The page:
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Fifteen Flavors of DVD

by Dana Parker

'Complex problems have simple, easy-to-understand wrong answers.'


May 12, 2020 | Keeping track of standards in the optical disc industry is something that only appeals to a certain kind of person--the same type of person, I would imagine, who enjoys memorizing and categorizing the details of pre-Columbian pottery, the genera of dinosaurs, or the spectral signatures of exoplanets. In the CD world, all the obscure variations on the red, yellow, green, white, orange, and blue books are sufficient to sate any pedant, even as they frustrate and bore the layman.

DVD was supposed to change all that. The idea, often expressed in the early development stages of the DVD format family, was to correct or avoid the "mistakes" of CD. While this might be good news for the casual users of DVD, and for developers, it didn't bode well for the lovers of arcana or for standards columnists. The more complex and nonsensical it gets, the better I like it. If DVD had in fact turned out to make understanding optical disc formats easy, I'd have been forced to turn to writing about something slightly more inscrutable, like, say, the human genome.

As it turns out, I needn't have worried. Today, slightly more than three years after DVD-Video's first appearance in the market, there are--count 'em, folks--no fewer than fifteen DVD-based formats. I couldn't be happier; I just love explaining the DVD formats to my clients, especially when I can give them the forewarning, "OK, now the first thing you have to do is let go of the notion that any of this is going to make sense."

The read-only group is comprised of DVD-ROM, DVD-Video, DVD-Audio and SACD. SACD (Super Audio CD, by Sony and Philips) is included even though it is not a DVD Forum-approved format, because it is at least based on the physical format of DVD. As disc formats go, this small group looks simple and well-defined, but appearances are deceiving. By definition, any DVD title containing elements that only work on a PC--such as games or Web connections--is a DVD-ROM, even if it is sold as a DVD-Video movie. All DVD-Videos, in fact, are a subset of DVD-ROM, but as new platforms and intelligent set-tops appear, we can count on no end of variations on this theme--for example, PlayStation DVD games. I have great expectations for this category to keep me supplied with column fodder for years to come.

Once there was one write-once option, and soon there will be three, possibly four. DVD-R version 1.0 is the 3.95 billion byte media that is wavelength-specific for 635nm lasers. For version 2, 4.7 billion byte DVD-R will be split into two, possibly three, mutually incompatible parts. First, there is DVD-R version 2 General, which will use a 650nm laser and media specific to that wavelength. Second, there is DVD-R version 2 Authoring, with a 635nm laser and media. Third, the DVD Forum is considering adding a third variation on version 2.0 DVD-R, tentatively called DVD-R Special Authoring, which would be developed in conjunction with the MPAA, include CSS capability, and which might have to be restricted to licensed users. None of the media manufactured to one of these DVD-R variations will be recordable on the other recorders, but all of them, once recorded, should be readable in existing readers and players.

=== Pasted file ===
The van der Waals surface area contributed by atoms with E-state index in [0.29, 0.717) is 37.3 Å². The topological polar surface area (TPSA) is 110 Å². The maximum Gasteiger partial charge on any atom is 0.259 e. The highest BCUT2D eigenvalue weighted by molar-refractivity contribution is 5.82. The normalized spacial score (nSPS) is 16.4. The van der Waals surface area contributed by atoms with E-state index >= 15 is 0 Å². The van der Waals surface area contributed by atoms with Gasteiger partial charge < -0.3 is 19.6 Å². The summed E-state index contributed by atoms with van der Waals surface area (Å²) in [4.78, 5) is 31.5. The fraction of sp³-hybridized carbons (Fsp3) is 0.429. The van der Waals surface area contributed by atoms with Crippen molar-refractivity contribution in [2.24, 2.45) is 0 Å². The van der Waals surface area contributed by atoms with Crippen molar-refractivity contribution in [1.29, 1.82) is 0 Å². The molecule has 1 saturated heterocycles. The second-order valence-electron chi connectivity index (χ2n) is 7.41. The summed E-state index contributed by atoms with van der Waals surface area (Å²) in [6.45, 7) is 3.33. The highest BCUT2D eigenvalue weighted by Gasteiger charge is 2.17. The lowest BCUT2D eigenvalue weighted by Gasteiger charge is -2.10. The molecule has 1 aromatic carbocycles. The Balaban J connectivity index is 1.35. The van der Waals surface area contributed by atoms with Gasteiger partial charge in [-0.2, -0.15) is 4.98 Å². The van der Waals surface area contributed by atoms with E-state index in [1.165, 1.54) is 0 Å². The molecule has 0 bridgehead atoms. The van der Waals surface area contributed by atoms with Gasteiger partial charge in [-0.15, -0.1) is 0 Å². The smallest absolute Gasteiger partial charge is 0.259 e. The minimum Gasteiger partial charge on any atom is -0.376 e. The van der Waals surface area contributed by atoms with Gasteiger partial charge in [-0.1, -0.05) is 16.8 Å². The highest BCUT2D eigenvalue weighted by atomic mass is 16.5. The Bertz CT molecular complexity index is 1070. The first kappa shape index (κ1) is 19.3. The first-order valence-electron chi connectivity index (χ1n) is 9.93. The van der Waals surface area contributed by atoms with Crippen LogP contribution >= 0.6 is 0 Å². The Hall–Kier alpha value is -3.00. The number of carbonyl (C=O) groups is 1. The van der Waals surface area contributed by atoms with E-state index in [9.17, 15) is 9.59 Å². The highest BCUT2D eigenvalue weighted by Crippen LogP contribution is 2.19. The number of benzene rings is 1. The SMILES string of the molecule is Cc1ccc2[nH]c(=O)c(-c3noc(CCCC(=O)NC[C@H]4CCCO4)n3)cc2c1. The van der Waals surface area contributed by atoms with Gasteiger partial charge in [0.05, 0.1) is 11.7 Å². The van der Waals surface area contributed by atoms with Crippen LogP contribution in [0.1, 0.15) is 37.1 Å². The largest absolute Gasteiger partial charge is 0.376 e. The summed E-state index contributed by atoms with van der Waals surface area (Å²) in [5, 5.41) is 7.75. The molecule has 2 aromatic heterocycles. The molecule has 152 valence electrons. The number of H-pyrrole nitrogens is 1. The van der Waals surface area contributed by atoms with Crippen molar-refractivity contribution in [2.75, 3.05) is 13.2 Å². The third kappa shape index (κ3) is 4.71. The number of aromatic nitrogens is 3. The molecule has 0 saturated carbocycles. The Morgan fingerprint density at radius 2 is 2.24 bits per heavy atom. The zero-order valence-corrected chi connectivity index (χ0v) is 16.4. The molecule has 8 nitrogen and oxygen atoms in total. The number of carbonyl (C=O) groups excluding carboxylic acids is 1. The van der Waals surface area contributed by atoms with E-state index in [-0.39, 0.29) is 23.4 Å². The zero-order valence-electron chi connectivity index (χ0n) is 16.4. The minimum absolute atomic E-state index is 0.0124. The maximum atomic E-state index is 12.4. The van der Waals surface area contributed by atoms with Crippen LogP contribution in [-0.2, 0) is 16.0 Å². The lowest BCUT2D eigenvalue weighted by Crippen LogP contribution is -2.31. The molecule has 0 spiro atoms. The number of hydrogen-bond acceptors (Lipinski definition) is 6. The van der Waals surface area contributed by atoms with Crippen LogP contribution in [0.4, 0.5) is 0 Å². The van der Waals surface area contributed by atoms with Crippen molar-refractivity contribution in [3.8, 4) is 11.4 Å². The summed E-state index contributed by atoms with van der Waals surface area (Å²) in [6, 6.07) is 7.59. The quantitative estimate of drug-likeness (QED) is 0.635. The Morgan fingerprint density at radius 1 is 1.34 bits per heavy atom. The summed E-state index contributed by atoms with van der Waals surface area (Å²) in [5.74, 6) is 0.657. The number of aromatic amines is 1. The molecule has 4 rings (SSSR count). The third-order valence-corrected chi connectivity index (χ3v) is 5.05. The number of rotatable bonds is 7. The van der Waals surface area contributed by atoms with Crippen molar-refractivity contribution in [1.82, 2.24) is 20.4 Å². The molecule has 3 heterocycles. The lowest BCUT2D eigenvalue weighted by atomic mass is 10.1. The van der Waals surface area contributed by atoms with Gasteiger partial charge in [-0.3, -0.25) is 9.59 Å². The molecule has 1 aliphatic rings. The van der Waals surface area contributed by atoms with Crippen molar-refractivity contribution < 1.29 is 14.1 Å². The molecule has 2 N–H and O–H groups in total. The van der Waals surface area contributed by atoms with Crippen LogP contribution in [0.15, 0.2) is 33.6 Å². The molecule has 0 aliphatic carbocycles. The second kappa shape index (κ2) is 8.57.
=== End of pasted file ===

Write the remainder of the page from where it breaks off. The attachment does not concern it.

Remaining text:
The controversial DVD-RAM, DVD-RW, and DVD+RW group is my favorite, because it is so controversial and little understood. Again, DVD+RW is included because even though it is not an official DVD Forum-approved format, it is based on the physical DVD format. In fact, it's far more similar to pressed DVD than the DVD Forum-blessed DVD-RAM, which bears little resemblance at all to the read-only version other than form factor. There are two versions of DVD-RAM, 2.6 billion byte, and--real soon now--4.7 billion byte.

There is one version of DVD-RW, starting out at 4.7 billion bytes capacity and currently available in a consumer version, only in Japan, for $2,500. In addition, there will be one DVD+RW, version 2.0, at 4.7 billion bytes when it appears in (projected) early 2001. Even though each of these types of rewritable media will use non-wavelength-specific phase-change media, none of the media will be rewritable on any of the other drives.

Finally, there are the DVD Recording Application Formats: DVD-VR, DVD-SR, and DVD-AR. These are specifications for recording non-digital video, streaming, digitized video, and audio, respectively, and they "sit on" the physical formats of the writable DVDs as application layers. Naturally, none is compatible with existing DVD-Video or forthcoming DVD-Audio players.

Well, maybe not finally, after all--because there's no indication that the format creation and innovation process for DVD-based media is slowing down. There's even a possibility that the DVD Forum will create a program to ensure interoperability in DVD players and drives for all the members of the official Forum-approved DVD format family, which is a great idea. I wish I'd thought of it.

In any case, I'm not concerned anymore that DVD will become so simple and easy to understand that I will be forced to turn to classifying macromolecules. Even if the DVD formats get no more complex than they are today--which is not likely--I'm reasonably sure the next optical technology to come along will turn out to be just as much fun.

Dana J. Parker (danapark@ix.netcom.com) is a Denver, Colorado-based independent consultant and writer and regular columnist for Standard Deviations. She is also a contributing editor for EMedia Magazine, co-author of CD-ROM Professional's CD-Recordable Handbook (Pemberton Press, 1996), and chair of Online Inc.'s DVD Pro Conference & Expo.

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